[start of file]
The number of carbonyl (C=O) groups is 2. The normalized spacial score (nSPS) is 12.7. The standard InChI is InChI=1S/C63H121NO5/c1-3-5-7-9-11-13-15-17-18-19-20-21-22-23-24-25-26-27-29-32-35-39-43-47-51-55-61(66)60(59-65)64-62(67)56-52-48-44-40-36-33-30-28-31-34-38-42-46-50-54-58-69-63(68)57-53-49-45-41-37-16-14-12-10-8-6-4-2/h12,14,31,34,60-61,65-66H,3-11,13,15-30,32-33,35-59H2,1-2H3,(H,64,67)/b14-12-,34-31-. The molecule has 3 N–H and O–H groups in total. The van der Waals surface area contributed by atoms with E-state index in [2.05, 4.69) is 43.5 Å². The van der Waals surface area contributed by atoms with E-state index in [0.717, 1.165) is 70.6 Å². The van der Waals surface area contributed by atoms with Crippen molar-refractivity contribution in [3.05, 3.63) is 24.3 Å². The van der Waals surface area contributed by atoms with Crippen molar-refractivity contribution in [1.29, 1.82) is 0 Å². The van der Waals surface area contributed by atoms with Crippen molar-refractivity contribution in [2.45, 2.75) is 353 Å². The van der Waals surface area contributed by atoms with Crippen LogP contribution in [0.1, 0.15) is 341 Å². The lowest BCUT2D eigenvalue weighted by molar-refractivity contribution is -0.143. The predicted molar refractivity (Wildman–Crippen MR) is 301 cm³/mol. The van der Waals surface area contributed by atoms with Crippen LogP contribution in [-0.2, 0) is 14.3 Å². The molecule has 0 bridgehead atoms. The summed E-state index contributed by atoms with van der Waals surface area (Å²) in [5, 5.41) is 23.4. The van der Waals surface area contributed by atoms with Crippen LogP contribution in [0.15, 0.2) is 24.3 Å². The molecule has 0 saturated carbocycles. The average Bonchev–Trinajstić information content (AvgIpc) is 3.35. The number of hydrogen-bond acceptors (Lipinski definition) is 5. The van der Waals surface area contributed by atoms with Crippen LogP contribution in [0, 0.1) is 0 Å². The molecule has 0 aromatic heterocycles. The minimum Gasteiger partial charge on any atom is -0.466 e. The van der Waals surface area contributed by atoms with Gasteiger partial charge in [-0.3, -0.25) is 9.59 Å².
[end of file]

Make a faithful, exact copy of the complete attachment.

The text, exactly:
The number of carbonyl (C=O) groups is 2. The normalized spacial score (nSPS) is 12.7. The standard InChI is InChI=1S/C63H121NO5/c1-3-5-7-9-11-13-15-17-18-19-20-21-22-23-24-25-26-27-29-32-35-39-43-47-51-55-61(66)60(59-65)64-62(67)56-52-48-44-40-36-33-30-28-31-34-38-42-46-50-54-58-69-63(68)57-53-49-45-41-37-16-14-12-10-8-6-4-2/h12,14,31,34,60-61,65-66H,3-11,13,15-30,32-33,35-59H2,1-2H3,(H,64,67)/b14-12-,34-31-. The molecule has 3 N–H and O–H groups in total. The van der Waals surface area contributed by atoms with E-state index in [2.05, 4.69) is 43.5 Å². The van der Waals surface area contributed by atoms with E-state index in [0.717, 1.165) is 70.6 Å². The van der Waals surface area contributed by atoms with Crippen molar-refractivity contribution in [3.05, 3.63) is 24.3 Å². The van der Waals surface area contributed by atoms with Crippen molar-refractivity contribution in [1.29, 1.82) is 0 Å². The van der Waals surface area contributed by atoms with Crippen molar-refractivity contribution in [2.45, 2.75) is 353 Å². The van der Waals surface area contributed by atoms with Crippen LogP contribution in [0.1, 0.15) is 341 Å². The lowest BCUT2D eigenvalue weighted by molar-refractivity contribution is -0.143. The predicted molar refractivity (Wildman–Crippen MR) is 301 cm³/mol. The van der Waals surface area contributed by atoms with Crippen LogP contribution in [-0.2, 0) is 14.3 Å². The molecule has 0 bridgehead atoms. The summed E-state index contributed by atoms with van der Waals surface area (Å²) in [5, 5.41) is 23.4. The van der Waals surface area contributed by atoms with Crippen LogP contribution in [0.15, 0.2) is 24.3 Å². The molecule has 0 saturated carbocycles. The average Bonchev–Trinajstić information content (AvgIpc) is 3.35. The number of hydrogen-bond acceptors (Lipinski definition) is 5. The van der Waals surface area contributed by atoms with Crippen LogP contribution in [0, 0.1) is 0 Å². The molecule has 0 aromatic heterocycles. The minimum Gasteiger partial charge on any atom is -0.466 e. The van der Waals surface area contributed by atoms with Gasteiger partial charge in [-0.3, -0.25) is 9.59 Å².